Fig S1 from How did a duplicated gene copy evolve into a restorer-of-fertility gene in a plant? The case of Oma1
journal contributionposted on 23.10.2019 by Takumi Arakawa, Hajime Sugaya, Takaya Katsuyama, Yujiro Honma, Katsunori Matsui, Hiroaki Matsuhira, Yosuke Kuroda, Kazuyoshi Kitazaki, Tomohiko Kubo
Any type of content formally published in an academic journal, usually following a peer-review process.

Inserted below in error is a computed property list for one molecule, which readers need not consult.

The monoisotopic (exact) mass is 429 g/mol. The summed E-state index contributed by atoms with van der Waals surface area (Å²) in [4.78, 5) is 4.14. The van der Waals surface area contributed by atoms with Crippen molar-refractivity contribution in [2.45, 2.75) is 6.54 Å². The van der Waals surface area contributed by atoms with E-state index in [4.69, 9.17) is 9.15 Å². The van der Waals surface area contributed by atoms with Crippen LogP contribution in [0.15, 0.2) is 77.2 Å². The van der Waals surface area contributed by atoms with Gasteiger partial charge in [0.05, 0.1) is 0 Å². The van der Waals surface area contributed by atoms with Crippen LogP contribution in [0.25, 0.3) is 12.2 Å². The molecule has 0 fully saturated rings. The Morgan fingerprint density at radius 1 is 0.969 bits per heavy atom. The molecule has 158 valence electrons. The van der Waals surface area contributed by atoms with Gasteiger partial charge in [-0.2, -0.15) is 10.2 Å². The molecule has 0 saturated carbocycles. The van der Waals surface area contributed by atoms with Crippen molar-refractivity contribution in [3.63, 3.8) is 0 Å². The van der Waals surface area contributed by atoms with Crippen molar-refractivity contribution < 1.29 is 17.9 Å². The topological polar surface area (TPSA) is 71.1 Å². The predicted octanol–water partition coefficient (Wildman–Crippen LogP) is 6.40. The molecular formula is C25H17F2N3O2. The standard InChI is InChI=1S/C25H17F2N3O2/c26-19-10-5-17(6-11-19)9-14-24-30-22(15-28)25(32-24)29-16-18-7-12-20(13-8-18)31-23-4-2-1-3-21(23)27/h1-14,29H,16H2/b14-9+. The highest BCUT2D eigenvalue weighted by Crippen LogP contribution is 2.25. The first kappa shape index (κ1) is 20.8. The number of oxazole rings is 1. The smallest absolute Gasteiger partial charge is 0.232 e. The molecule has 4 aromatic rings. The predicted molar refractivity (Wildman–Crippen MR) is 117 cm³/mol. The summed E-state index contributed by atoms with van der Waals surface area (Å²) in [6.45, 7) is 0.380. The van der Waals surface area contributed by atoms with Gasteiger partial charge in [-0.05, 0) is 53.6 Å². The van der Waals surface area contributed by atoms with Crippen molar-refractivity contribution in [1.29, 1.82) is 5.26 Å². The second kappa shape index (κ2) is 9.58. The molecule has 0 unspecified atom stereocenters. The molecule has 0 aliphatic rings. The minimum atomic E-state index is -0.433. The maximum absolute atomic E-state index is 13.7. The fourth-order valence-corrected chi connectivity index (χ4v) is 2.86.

Restorer-of-fertility (Rf) is a suppressor of cytoplasmic male sterility (CMS), a mitochondrion-encoded trait that has been reported in many plant species. The occurrence of CMS is considered to be independent in each lineage; hence, the question of how Rf evolved was raised. Sugar beet Rf resembles Oma1, a gene for quality control of the mitochondrial inner membrane. Oma1 homologues comprise a small gene family in the sugar beet genome, unlike Arabidopsis and other eukaryotes. The sugar beet sequence that best matched Arabidopsis atOma1 was named bvOma1; sugar beet Rf (RF1-Oma1) was another member. During anther development, atOma1 mRNA was detected from the tetrad to the microspore stages, whereas bvOma1 mRNA was detected at the microspore stage and RF1-Oma1 mRNA was detected during the meiosis and tetrad stages. A transgenic study revealed that, whereas RF1-Oma1 can bind to a CMS-specific protein and alter the higher-order structure of the CMS-specific protein complex, neither bvOma1 nor atOma1 show such activity. We favour the hypothesis that an ancestral Oma1 gene duplicated to form a small gene family, and that one of the copies evolved and acquired a novel expression pattern and protein function as an Rf, i.e. RF1-Oma1 evolved via neofunctionalization.